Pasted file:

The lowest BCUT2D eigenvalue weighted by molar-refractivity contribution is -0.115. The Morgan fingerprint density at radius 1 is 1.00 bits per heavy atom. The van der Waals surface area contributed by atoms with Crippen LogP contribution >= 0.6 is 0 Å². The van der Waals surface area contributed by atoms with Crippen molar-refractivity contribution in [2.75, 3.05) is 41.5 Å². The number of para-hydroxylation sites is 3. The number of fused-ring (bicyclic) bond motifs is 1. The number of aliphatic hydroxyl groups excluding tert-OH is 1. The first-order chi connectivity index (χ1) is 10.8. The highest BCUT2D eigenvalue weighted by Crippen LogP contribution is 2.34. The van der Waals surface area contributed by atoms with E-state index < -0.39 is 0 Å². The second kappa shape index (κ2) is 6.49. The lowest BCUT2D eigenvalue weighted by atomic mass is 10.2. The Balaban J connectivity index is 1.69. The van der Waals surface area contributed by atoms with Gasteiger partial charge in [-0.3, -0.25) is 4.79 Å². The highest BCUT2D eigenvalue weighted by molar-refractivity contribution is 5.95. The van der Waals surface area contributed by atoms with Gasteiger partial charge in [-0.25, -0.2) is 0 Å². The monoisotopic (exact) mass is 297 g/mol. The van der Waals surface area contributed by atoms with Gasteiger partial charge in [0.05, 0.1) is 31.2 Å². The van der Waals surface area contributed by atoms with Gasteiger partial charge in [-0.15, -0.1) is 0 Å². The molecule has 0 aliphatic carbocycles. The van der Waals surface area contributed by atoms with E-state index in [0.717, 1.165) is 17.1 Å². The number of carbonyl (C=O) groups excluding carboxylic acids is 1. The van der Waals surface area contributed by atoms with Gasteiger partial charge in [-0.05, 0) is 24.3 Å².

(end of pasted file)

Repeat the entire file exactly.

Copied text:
The lowest BCUT2D eigenvalue weighted by molar-refractivity contribution is -0.115. The Morgan fingerprint density at radius 1 is 1.00 bits per heavy atom. The van der Waals surface area contributed by atoms with Crippen LogP contribution >= 0.6 is 0 Å². The van der Waals surface area contributed by atoms with Crippen molar-refractivity contribution in [2.75, 3.05) is 41.5 Å². The number of para-hydroxylation sites is 3. The number of fused-ring (bicyclic) bond motifs is 1. The number of aliphatic hydroxyl groups excluding tert-OH is 1. The first-order chi connectivity index (χ1) is 10.8. The highest BCUT2D eigenvalue weighted by Crippen LogP contribution is 2.34. The van der Waals surface area contributed by atoms with E-state index < -0.39 is 0 Å². The second kappa shape index (κ2) is 6.49. The lowest BCUT2D eigenvalue weighted by atomic mass is 10.2. The Balaban J connectivity index is 1.69. The van der Waals surface area contributed by atoms with Gasteiger partial charge in [-0.3, -0.25) is 4.79 Å². The highest BCUT2D eigenvalue weighted by molar-refractivity contribution is 5.95. The van der Waals surface area contributed by atoms with Gasteiger partial charge in [-0.25, -0.2) is 0 Å². The monoisotopic (exact) mass is 297 g/mol. The van der Waals surface area contributed by atoms with Gasteiger partial charge in [0.05, 0.1) is 31.2 Å². The van der Waals surface area contributed by atoms with Gasteiger partial charge in [-0.15, -0.1) is 0 Å². The molecule has 0 aliphatic carbocycles. The van der Waals surface area contributed by atoms with E-state index in [0.717, 1.165) is 17.1 Å². The number of carbonyl (C=O) groups excluding carboxylic acids is 1. The van der Waals surface area contributed by atoms with Gasteiger partial charge in [-0.05, 0) is 24.3 Å².